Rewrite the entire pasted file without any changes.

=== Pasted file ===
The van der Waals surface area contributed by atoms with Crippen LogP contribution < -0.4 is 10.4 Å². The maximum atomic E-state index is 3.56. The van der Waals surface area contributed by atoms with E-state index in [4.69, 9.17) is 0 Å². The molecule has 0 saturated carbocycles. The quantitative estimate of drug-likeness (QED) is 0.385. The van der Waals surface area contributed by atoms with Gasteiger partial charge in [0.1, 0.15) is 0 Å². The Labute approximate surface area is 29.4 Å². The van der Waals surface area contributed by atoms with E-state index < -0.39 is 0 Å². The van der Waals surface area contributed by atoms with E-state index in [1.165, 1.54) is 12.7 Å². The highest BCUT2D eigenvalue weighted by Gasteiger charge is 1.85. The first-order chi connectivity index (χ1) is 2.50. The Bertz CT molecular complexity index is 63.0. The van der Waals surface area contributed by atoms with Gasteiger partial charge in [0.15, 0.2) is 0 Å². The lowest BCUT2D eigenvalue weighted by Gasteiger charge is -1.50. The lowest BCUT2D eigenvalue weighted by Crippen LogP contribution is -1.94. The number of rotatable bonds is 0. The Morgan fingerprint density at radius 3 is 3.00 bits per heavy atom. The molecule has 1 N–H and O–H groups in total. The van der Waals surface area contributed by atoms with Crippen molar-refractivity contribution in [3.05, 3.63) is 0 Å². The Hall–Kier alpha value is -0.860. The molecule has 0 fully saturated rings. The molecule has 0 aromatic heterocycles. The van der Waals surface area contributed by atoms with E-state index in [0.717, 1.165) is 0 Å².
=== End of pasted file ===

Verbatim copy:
The van der Waals surface area contributed by atoms with Crippen LogP contribution < -0.4 is 10.4 Å². The maximum atomic E-state index is 3.56. The van der Waals surface area contributed by atoms with E-state index in [4.69, 9.17) is 0 Å². The molecule has 0 saturated carbocycles. The quantitative estimate of drug-likeness (QED) is 0.385. The van der Waals surface area contributed by atoms with Gasteiger partial charge in [0.1, 0.15) is 0 Å². The Labute approximate surface area is 29.4 Å². The van der Waals surface area contributed by atoms with E-state index < -0.39 is 0 Å². The van der Waals surface area contributed by atoms with E-state index in [1.165, 1.54) is 12.7 Å². The highest BCUT2D eigenvalue weighted by Gasteiger charge is 1.85. The first-order chi connectivity index (χ1) is 2.50. The Bertz CT molecular complexity index is 63.0. The van der Waals surface area contributed by atoms with Gasteiger partial charge in [0.15, 0.2) is 0 Å². The lowest BCUT2D eigenvalue weighted by Gasteiger charge is -1.50. The lowest BCUT2D eigenvalue weighted by Crippen LogP contribution is -1.94. The number of rotatable bonds is 0. The Morgan fingerprint density at radius 3 is 3.00 bits per heavy atom. The molecule has 1 N–H and O–H groups in total. The van der Waals surface area contributed by atoms with Crippen molar-refractivity contribution in [3.05, 3.63) is 0 Å². The Hall–Kier alpha value is -0.860. The molecule has 0 fully saturated rings. The molecule has 0 aromatic heterocycles. The van der Waals surface area contributed by atoms with E-state index in [0.717, 1.165) is 0 Å².